Unpacking the controversial change that’s infuriated fans

The best Dungeons & Dragons adventures I’ve ever had — whether as the Dungeon Master guiding the story or as a player experiencing it — have been original “homebrew” creations not published by Wizards of the Coast. Sure, they might adapt locations and storylines from official materials and use the game’s core systems, but it’s wholly original content.

In some cases, the creative process is akin to writing a novel or video game, and some of the best content creators make a living producing and reselling remixes of existing storylines or entire unique adventures. But now, Wizards of the Coast and parent company Hasbro is poised to put major restrictions on this type of content — and the community is not happy about it.

“[Wizards of the Coast] has shown that they are the dragon on top of the hoard, willing to burn the thriving village if only to get a few more gold pieces,” an impassioned open letter published January 8 reads. “It’s time for us to band together as adventurers to defend our village from the terrible wyrm.”

So how did Wizards of the Coast go from beloved publisher to the villain of the D&D community? Let’s dive in.

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What Happened — Back in August 2022, Wizards of the Coast revealed ambitious plans for One D&D, a major backward-compatible update to the existing 5th edition that incorporates new digital resources. The wider D&D community vocalized concerns about how it might impact the creation of third-party materials and content. The existing Open Game License (OGL) is a public copyright license that, with some reasonable restrictions, allows anyone to publish and sell royalty-free D&D materials. This open approach to game design has played a significant role in the game’s growing popularity in recent years. But how might that change in the new era of D&D?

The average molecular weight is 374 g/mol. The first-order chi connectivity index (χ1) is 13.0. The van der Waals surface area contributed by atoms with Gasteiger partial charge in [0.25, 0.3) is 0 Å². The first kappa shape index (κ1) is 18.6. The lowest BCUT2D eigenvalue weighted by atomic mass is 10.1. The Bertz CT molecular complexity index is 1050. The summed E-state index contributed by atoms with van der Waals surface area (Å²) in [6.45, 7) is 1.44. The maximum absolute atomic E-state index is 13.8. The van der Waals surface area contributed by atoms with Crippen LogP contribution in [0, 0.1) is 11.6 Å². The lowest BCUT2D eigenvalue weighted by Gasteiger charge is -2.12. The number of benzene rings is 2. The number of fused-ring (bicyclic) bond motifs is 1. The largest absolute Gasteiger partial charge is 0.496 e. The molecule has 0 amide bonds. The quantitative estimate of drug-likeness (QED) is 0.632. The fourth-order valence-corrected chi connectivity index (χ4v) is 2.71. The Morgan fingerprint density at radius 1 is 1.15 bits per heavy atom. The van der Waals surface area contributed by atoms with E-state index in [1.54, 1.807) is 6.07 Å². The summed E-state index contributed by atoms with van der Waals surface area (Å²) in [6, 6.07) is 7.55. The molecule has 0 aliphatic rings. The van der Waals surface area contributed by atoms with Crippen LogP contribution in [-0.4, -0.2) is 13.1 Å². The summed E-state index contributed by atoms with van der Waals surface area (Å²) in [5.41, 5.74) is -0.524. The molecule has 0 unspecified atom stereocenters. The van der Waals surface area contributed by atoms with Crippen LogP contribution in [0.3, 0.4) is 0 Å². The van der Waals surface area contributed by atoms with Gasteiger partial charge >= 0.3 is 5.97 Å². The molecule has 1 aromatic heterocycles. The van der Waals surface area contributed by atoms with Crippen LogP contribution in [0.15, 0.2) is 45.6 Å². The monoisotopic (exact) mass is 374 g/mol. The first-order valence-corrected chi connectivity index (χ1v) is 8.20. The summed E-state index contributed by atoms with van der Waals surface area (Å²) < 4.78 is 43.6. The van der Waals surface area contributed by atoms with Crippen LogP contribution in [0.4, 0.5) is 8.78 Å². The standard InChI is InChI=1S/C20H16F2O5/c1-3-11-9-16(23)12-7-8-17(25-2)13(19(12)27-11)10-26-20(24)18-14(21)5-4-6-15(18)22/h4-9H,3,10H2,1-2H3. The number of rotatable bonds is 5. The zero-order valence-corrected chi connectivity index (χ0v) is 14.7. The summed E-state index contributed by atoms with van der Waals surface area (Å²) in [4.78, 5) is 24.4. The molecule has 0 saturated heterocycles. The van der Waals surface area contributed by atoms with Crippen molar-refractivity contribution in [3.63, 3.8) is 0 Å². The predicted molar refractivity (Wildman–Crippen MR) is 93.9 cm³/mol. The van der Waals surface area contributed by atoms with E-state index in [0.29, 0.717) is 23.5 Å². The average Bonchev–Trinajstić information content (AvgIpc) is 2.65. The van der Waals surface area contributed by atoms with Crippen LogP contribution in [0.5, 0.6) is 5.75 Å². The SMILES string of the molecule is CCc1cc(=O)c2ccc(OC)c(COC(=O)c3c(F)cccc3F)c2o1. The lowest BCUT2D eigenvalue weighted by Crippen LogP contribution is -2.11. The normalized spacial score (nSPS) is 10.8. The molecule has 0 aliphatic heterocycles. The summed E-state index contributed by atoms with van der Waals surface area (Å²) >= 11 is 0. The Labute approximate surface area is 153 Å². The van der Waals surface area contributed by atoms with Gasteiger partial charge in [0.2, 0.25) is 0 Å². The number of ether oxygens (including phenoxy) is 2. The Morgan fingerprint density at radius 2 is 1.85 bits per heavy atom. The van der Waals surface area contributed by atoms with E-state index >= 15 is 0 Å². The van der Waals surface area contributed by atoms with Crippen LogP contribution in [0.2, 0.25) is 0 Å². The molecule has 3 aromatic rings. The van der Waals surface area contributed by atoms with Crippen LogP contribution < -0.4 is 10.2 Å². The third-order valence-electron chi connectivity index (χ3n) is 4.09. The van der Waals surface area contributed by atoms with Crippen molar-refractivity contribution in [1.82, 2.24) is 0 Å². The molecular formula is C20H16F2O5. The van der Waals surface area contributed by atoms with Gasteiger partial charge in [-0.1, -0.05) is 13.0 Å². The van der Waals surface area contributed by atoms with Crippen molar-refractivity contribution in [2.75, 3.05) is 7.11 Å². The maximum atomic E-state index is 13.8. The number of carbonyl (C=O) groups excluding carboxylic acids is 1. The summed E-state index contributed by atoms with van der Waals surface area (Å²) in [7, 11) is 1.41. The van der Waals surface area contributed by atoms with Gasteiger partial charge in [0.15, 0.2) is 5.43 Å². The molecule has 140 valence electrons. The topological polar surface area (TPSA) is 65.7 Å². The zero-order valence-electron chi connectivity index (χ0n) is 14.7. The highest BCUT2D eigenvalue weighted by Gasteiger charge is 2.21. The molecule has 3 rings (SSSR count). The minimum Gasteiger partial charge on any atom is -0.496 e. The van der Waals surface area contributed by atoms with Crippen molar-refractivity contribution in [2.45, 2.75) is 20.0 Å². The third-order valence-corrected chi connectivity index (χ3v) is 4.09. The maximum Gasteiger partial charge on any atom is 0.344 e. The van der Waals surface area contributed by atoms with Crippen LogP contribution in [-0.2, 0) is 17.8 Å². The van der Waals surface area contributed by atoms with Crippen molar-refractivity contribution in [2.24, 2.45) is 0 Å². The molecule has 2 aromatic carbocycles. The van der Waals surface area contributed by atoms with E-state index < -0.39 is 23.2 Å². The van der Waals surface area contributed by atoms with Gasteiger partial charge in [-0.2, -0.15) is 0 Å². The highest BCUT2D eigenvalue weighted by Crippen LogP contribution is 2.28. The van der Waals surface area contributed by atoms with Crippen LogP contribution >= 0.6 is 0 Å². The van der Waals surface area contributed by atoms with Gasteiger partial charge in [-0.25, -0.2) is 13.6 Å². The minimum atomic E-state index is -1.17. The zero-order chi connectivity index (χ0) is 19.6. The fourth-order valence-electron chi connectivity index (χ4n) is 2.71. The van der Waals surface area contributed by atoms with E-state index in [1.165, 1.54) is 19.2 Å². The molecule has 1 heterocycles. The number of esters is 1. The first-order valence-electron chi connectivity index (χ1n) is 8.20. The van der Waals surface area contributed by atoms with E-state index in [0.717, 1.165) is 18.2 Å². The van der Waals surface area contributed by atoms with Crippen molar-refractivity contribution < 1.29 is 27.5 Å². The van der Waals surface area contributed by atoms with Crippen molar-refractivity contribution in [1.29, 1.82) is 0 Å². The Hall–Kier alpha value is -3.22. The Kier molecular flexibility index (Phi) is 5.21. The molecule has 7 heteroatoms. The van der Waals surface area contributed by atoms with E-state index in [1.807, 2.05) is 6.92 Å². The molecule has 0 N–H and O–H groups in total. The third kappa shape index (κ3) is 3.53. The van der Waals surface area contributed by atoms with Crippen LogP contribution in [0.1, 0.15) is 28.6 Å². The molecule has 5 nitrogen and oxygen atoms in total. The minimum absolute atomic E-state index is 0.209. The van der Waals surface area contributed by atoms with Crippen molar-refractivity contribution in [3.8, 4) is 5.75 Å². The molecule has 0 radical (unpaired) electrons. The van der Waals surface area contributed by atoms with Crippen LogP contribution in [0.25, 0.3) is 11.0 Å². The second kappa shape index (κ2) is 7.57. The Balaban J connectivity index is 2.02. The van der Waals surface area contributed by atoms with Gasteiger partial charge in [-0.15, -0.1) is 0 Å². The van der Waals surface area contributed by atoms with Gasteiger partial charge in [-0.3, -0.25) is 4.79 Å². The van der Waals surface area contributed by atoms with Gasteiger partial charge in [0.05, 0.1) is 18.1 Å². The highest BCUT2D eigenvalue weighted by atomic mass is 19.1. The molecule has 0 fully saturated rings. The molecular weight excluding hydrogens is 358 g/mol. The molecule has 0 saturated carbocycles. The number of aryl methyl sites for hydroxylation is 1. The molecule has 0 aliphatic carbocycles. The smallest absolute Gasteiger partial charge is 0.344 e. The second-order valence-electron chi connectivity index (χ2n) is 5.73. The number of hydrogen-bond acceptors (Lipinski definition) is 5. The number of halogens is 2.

By December 2022, Wizards confirmed that the OGL version 1.1 was in development, and io9 reported the controversial details of a leaked version of the document on January 5. The document, which is allegedly ten times as long as the previous OGL, de-authorizes the original and puts far more restrictions on the monetization of third-party content while stifling a thriving creative community.

On January 8, a group of third-party publishers led by Mike Holik of Mage Hand Press revealed the #OpenDND internet campaign which includes an open letter and petition that stands directly opposed to the OGL 1.1.

“It chokes the vibrant community that has flourished under the original license,” the open letter reads. “No matter the creator, it locks everyone into a new contract that restricts their work, makes it mandatory to report their projects and revenues to Wizards of the Coast, and gives WotC the legal right to reproduce and resell creators’ content without permission or compensation.”

#OpenDND hopes to preserve the tabletop gaming community’s open approach to creativity.

OGL 1.1’s biggest issues — For starters, because it de-authorizes the previous OGL, the OGL 1.1 “attempts to retroactively destroy or legally jeopardize work done under previous editions,” says Sea of Cinders creator Houndsong games on Twitter.

A number of beloved tabletop games — like Pathfinder 1E and 2E, 13th Age, Fudge, and Traveller — which use D&D as their backbone will either have to stop publishing new content altogether or pay 25 percent of all revenue to Wizards. And, it sounds like selling previously published content also won’t be possible under the terms of the OGL 1.1.

For the largest content creators in the industry, Wizards will institute a 25 percent tax on all sales above $750,000.

“This is anti-competitive, monopolistic behavior designed to crush small businesses that collectively employ hundreds of designers, writers, and artists,” the #OpenDND letter says regarding this specific facet. “Under this tax, it becomes impossible for creators to put books on game stores’ shelves or run Kickstarters for large audiences. Even though this only affects some companies in the space, those targeted are still tiny compared to Wizards of the Coast, which made $1.3 billion in 2021.”